Postoperatively, the patient was monitored in the recovery area for 30 minutes, during which he required no additional analgesia. He was subsequently discharged to the high-dependency unit. A review on POD 1 demonstrated no immediate complications from either the surgery or conduct of anaesthesia.


In this case study, the selection of an RA technique for the patient arose from the need to avoid potential haemodynamic instability and postoperative respiratory complications, in view of his multiple comorbidities at the time of the procedure. CNB was also contraindicated in view of coagulopathy and recent administration of low-molecular-weight heparin. With regard to anticoagulation, current guidelines recommend similar precautions for neuraxial techniques and peripheral blocks.(3) However, it stands to reason that bleeding complications in a peripheral and superficial compartment would likely be less catastrophic than bleeding in a central neuraxial or deep plexus compartment. In this particular patient, the benefits of avoiding both GA and CNB outweighed any potential risks of a truncal block.

Regional techniques used in the trunk region for postoperative pain relief, especially TAP blocks, are frequently used adjunctively for abdominal procedures performed on patients under GA.(4) However, there is a paucity of reports detailing the use of these techniques as the sole anaesthetic with or without sedation and analgesia. The use of a bilateral rectus sheath block with 10 mL of 0.5% bupivacaine and 5 mL of 1% lignocaine with adrenaline on each side has been described in the mesh repair of a paraumbilical hernia in a patient with significant cardiac risk factors. The patient had received 0.5 mg of midazolam and 10 mg of ketamine prior to the block and required only a further 25 mcg of fentanyl, 0.5 mg of midazolam and 10 mg of ketamine during bowel handling. No other anaesthesia was required during the 90-minute surgery.(5) Bilateral rectus sheath block has also been used for infraumbilical hernia repair in a morbidly obese patient with significant cardiac risk factors. The patient received 15 mL of 1% lignocaine and 10 mL of 0.5% bupivacaine bilaterally under ultrasonography guidance and tolerated surgery with minimal further sedation.(6)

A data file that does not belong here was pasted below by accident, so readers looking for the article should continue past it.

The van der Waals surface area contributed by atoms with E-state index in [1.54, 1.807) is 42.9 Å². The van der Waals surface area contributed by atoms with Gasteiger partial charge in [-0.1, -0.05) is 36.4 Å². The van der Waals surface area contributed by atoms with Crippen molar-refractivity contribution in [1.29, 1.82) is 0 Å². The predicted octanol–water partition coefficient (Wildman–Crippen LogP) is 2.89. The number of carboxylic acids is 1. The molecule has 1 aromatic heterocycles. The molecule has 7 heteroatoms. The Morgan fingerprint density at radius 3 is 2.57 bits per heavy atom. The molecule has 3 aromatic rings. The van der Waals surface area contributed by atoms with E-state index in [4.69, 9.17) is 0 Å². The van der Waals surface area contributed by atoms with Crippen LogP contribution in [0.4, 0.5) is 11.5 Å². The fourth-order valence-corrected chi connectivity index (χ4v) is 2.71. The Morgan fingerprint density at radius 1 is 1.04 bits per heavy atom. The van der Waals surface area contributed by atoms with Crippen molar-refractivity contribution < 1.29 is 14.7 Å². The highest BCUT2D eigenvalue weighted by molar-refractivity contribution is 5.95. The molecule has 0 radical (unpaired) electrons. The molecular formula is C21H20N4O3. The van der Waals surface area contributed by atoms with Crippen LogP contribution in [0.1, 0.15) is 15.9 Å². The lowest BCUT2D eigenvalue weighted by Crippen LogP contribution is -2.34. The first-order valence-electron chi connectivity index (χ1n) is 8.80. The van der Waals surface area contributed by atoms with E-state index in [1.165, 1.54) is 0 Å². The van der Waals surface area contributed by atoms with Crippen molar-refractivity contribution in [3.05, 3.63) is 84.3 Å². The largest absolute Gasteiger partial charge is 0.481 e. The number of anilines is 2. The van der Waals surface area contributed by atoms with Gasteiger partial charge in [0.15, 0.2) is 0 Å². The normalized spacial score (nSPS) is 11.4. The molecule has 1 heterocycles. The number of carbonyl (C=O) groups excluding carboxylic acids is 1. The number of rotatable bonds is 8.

Jensen et al used bilateral dual TAP blocks in an American Society of Anesthesiology (ASA) class IV patient undergoing revision of abdominal wall defects following an emergency laparotomy. A total of 40 mL of lignocaine 1% with adrenaline was administered at two points on each side of the abdomen, resulting in decreased sensation from dermatomes T6 to T12. The patient received oxygen via face mask and 2 mg of midazolam for the duration of the surgery, which was uneventful.(7) Mishra et al similarly performed bilateral subcostal TAP blocks using a single injection on either side for an ASA class IV patient undergoing emergency laparotomy of a perforated ileum. A total of 40 mL of 0.25% bupivacaine, 40 mL of 1% lignocaine and 0.2 mg of adrenaline was administered. The patient was sedated with an intravenous infusion of dexmedetomidine and oxygen was delivered via face mask. The authors commented that although the abdominal wall incision was painless, the patient complained of pain during manipulation of the intestine. This was mitigated by the dexmedetomidine infusion.(8)